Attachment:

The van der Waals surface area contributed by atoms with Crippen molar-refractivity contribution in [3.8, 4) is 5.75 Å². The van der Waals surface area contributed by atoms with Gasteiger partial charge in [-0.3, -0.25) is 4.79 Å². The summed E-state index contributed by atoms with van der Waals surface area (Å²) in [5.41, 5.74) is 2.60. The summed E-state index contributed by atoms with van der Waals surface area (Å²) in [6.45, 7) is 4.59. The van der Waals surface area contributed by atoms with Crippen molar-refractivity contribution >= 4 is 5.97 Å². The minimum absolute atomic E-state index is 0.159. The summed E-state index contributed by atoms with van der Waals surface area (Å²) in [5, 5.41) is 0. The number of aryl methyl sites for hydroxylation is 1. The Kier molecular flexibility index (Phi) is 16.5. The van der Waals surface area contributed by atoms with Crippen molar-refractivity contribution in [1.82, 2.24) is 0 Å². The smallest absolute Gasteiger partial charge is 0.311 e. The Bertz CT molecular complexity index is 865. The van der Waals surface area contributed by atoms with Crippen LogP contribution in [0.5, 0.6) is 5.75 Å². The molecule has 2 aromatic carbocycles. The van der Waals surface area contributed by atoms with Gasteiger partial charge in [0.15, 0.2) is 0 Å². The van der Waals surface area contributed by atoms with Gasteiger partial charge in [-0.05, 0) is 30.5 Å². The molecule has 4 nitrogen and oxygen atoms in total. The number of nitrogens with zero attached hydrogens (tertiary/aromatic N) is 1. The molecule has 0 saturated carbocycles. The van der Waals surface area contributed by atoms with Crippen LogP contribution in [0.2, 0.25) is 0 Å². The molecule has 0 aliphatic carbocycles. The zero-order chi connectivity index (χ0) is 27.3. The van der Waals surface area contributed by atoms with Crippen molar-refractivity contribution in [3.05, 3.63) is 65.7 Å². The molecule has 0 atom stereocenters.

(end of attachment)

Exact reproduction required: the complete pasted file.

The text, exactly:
The van der Waals surface area contributed by atoms with Crippen molar-refractivity contribution in [3.8, 4) is 5.75 Å². The van der Waals surface area contributed by atoms with Gasteiger partial charge in [-0.3, -0.25) is 4.79 Å². The summed E-state index contributed by atoms with van der Waals surface area (Å²) in [5.41, 5.74) is 2.60. The summed E-state index contributed by atoms with van der Waals surface area (Å²) in [6.45, 7) is 4.59. The van der Waals surface area contributed by atoms with Crippen molar-refractivity contribution >= 4 is 5.97 Å². The minimum absolute atomic E-state index is 0.159. The summed E-state index contributed by atoms with van der Waals surface area (Å²) in [5, 5.41) is 0. The number of aryl methyl sites for hydroxylation is 1. The Kier molecular flexibility index (Phi) is 16.5. The van der Waals surface area contributed by atoms with Crippen molar-refractivity contribution in [1.82, 2.24) is 0 Å². The smallest absolute Gasteiger partial charge is 0.311 e. The Bertz CT molecular complexity index is 865. The van der Waals surface area contributed by atoms with Crippen LogP contribution in [0.5, 0.6) is 5.75 Å². The molecule has 2 aromatic carbocycles. The van der Waals surface area contributed by atoms with Gasteiger partial charge in [0.15, 0.2) is 0 Å². The van der Waals surface area contributed by atoms with Gasteiger partial charge in [-0.05, 0) is 30.5 Å². The molecule has 4 nitrogen and oxygen atoms in total. The number of nitrogens with zero attached hydrogens (tertiary/aromatic N) is 1. The molecule has 0 saturated carbocycles. The van der Waals surface area contributed by atoms with Crippen LogP contribution in [0.2, 0.25) is 0 Å². The molecule has 0 aliphatic carbocycles. The zero-order chi connectivity index (χ0) is 27.3. The van der Waals surface area contributed by atoms with Crippen molar-refractivity contribution in [3.05, 3.63) is 65.7 Å². The molecule has 0 atom stereocenters.